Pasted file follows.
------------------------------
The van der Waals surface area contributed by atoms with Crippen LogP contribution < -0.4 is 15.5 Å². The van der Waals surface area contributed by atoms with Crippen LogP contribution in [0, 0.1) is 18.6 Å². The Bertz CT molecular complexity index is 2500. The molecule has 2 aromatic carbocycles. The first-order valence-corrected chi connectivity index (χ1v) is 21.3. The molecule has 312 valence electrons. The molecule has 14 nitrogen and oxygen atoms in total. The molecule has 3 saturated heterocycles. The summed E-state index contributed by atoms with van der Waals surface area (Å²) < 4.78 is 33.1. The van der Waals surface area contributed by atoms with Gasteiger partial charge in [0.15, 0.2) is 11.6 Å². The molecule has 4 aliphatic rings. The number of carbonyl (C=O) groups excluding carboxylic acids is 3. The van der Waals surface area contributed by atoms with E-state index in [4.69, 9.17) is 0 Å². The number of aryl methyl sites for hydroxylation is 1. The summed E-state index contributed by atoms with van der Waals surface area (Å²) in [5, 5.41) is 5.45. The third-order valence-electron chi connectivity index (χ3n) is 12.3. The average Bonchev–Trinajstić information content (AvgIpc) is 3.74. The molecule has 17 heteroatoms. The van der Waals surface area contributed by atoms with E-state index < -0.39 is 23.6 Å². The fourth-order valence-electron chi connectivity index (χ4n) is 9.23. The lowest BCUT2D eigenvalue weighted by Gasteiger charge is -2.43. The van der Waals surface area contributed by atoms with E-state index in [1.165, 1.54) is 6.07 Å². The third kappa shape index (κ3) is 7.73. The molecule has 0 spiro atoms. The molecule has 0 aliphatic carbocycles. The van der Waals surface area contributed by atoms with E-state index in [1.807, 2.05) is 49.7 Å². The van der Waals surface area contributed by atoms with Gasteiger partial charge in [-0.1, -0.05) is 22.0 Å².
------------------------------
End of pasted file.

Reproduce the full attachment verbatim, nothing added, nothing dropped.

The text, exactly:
The van der Waals surface area contributed by atoms with Crippen LogP contribution < -0.4 is 15.5 Å². The van der Waals surface area contributed by atoms with Crippen LogP contribution in [0, 0.1) is 18.6 Å². The Bertz CT molecular complexity index is 2500. The molecule has 2 aromatic carbocycles. The first-order valence-corrected chi connectivity index (χ1v) is 21.3. The molecule has 312 valence electrons. The molecule has 14 nitrogen and oxygen atoms in total. The molecule has 3 saturated heterocycles. The summed E-state index contributed by atoms with van der Waals surface area (Å²) < 4.78 is 33.1. The van der Waals surface area contributed by atoms with Gasteiger partial charge in [0.15, 0.2) is 11.6 Å². The molecule has 4 aliphatic rings. The number of carbonyl (C=O) groups excluding carboxylic acids is 3. The van der Waals surface area contributed by atoms with E-state index in [4.69, 9.17) is 0 Å². The number of aryl methyl sites for hydroxylation is 1. The summed E-state index contributed by atoms with van der Waals surface area (Å²) in [5, 5.41) is 5.45. The third-order valence-electron chi connectivity index (χ3n) is 12.3. The average Bonchev–Trinajstić information content (AvgIpc) is 3.74. The molecule has 17 heteroatoms. The van der Waals surface area contributed by atoms with E-state index < -0.39 is 23.6 Å². The fourth-order valence-electron chi connectivity index (χ4n) is 9.23. The lowest BCUT2D eigenvalue weighted by Gasteiger charge is -2.43. The van der Waals surface area contributed by atoms with E-state index in [1.165, 1.54) is 6.07 Å². The third kappa shape index (κ3) is 7.73. The molecule has 0 spiro atoms. The molecule has 0 aliphatic carbocycles. The van der Waals surface area contributed by atoms with E-state index in [1.807, 2.05) is 49.7 Å². The van der Waals surface area contributed by atoms with Gasteiger partial charge in [-0.1, -0.05) is 22.0 Å².